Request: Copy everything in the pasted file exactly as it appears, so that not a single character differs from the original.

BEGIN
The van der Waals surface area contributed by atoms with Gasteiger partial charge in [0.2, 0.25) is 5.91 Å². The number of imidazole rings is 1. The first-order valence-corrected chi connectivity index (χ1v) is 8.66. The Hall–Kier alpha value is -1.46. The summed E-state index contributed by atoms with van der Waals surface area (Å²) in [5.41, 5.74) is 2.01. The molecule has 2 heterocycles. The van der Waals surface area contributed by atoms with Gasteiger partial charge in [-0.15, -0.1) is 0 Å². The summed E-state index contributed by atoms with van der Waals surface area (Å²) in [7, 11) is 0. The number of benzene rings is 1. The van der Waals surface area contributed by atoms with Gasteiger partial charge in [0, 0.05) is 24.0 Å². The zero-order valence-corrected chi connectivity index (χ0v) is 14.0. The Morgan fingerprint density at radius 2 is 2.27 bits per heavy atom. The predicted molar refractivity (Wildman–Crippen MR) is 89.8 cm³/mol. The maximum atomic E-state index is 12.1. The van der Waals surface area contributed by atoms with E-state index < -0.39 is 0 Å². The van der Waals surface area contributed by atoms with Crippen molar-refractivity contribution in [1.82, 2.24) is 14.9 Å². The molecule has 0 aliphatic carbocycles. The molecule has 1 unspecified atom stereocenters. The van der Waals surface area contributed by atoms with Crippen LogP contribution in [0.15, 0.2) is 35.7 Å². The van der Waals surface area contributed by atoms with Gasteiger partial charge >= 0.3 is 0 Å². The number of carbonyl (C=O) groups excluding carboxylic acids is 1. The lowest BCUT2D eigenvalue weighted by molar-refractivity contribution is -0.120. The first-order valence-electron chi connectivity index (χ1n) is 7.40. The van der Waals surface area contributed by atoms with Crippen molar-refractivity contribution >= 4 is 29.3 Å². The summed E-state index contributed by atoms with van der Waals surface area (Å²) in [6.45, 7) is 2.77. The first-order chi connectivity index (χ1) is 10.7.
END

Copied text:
The van der Waals surface area contributed by atoms with Gasteiger partial charge in [0.2, 0.25) is 5.91 Å². The number of imidazole rings is 1. The first-order valence-corrected chi connectivity index (χ1v) is 8.66. The Hall–Kier alpha value is -1.46. The summed E-state index contributed by atoms with van der Waals surface area (Å²) in [5.41, 5.74) is 2.01. The molecule has 2 heterocycles. The van der Waals surface area contributed by atoms with Gasteiger partial charge in [-0.15, -0.1) is 0 Å². The summed E-state index contributed by atoms with van der Waals surface area (Å²) in [7, 11) is 0. The number of benzene rings is 1. The van der Waals surface area contributed by atoms with Gasteiger partial charge in [0, 0.05) is 24.0 Å². The zero-order valence-corrected chi connectivity index (χ0v) is 14.0. The Morgan fingerprint density at radius 2 is 2.27 bits per heavy atom. The predicted molar refractivity (Wildman–Crippen MR) is 89.8 cm³/mol. The maximum atomic E-state index is 12.1. The van der Waals surface area contributed by atoms with E-state index < -0.39 is 0 Å². The van der Waals surface area contributed by atoms with Crippen molar-refractivity contribution in [1.82, 2.24) is 14.9 Å². The molecule has 0 aliphatic carbocycles. The molecule has 1 unspecified atom stereocenters. The van der Waals surface area contributed by atoms with Crippen LogP contribution in [0.15, 0.2) is 35.7 Å². The van der Waals surface area contributed by atoms with Gasteiger partial charge >= 0.3 is 0 Å². The number of carbonyl (C=O) groups excluding carboxylic acids is 1. The lowest BCUT2D eigenvalue weighted by molar-refractivity contribution is -0.120. The first-order valence-electron chi connectivity index (χ1n) is 7.40. The van der Waals surface area contributed by atoms with Crippen molar-refractivity contribution >= 4 is 29.3 Å². The summed E-state index contributed by atoms with van der Waals surface area (Å²) in [6.45, 7) is 2.77. The first-order chi connectivity index (χ1) is 10.7.